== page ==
When I first read it, I pitied Emma Bovary. How stuck she was in her world! What a victim of circumstance! True, she made wrong decisions. But she was trapped in a relationship that bored her.
On this read, I hated her. She made stupid decision after stupid decision. She did not have the ability to love, either her husband, her child, or her lovers. She thought she loved Rudolphe, but from my perspective she lusted, not loved. It was a selfish escape from her boredom. She was naïve and selfish beyond measure. Her husband was doting and kind, and she saw only the negative aspects of his personality. Her husband was, of course, imperfect: that was all she saw.
I wonder if this different perspective is related to my own situation a little. Tomorrow is my fifth wedding anniversary; I realize a little better now than I did two and a half years ago that marriage is always a give situation. You must give of yourself to find joy. A marriage is not each partner giving 50%: it is each person giving 100%, and loving unconditionally. I saw as I read Madame Bovary this time that she gave nothing back. She expected everything and as a result felt she got nothing. Her selfish stupidity meant I felt no pity for her.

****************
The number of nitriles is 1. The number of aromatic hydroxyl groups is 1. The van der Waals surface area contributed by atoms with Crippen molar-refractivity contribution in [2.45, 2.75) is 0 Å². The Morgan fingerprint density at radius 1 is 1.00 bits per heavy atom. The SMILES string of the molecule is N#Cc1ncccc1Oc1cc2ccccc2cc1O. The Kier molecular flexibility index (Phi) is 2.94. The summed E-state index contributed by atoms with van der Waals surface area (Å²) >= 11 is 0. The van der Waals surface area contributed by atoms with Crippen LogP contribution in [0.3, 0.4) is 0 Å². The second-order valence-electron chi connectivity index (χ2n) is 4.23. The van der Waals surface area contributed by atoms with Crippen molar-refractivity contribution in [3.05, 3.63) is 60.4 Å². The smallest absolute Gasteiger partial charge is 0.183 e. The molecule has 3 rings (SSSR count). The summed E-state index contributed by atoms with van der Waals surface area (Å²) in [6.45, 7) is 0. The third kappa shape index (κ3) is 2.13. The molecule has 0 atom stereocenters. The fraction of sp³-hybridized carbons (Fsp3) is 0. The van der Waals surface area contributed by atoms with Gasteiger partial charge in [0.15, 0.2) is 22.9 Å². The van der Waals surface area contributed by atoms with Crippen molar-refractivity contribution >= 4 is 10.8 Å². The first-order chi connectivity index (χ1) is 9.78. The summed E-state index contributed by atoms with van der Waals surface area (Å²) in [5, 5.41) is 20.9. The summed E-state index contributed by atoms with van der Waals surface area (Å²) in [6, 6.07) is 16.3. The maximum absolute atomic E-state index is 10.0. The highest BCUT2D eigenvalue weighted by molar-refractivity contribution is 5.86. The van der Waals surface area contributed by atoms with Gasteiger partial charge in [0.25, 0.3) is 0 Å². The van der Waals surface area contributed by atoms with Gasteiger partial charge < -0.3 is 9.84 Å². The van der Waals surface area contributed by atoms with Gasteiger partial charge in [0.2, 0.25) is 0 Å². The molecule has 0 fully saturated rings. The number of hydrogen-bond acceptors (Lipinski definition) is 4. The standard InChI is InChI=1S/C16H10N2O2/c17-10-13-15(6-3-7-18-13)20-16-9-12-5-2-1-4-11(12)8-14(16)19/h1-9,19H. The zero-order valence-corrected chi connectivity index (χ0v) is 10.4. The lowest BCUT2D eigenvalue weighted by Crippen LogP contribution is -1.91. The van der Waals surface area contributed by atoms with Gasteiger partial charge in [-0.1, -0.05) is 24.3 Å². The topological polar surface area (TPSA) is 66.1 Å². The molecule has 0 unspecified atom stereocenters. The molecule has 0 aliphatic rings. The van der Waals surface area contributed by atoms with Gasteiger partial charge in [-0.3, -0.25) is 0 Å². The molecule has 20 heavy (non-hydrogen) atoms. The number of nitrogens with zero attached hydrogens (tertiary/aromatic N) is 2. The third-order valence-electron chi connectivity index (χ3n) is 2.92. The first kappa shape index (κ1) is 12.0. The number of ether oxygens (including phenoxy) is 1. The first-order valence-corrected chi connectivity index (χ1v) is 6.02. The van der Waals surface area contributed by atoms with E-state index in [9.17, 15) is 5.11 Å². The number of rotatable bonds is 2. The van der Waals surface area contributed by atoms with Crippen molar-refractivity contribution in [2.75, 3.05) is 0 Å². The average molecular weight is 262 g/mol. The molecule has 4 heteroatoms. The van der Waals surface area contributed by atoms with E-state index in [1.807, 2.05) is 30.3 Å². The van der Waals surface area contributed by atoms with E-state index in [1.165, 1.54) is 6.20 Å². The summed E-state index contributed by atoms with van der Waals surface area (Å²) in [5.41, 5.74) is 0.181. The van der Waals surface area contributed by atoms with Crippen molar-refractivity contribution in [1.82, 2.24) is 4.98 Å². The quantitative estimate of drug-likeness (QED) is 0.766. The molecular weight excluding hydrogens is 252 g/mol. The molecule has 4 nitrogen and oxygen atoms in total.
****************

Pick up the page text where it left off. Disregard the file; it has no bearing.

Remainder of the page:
Regardless of Emma Bovary’s stupidity, I still greatly enjoyed Gustave Flaubert’s wonderfully written book. Lydia Davis’ new translation was marvelous. Reading Madame Bovary reminded me how grateful I am for my loving husband and for our relationship.
And happy anniversary to Mr. Reid! (He doesn’t read my blog, but I can still say it here.)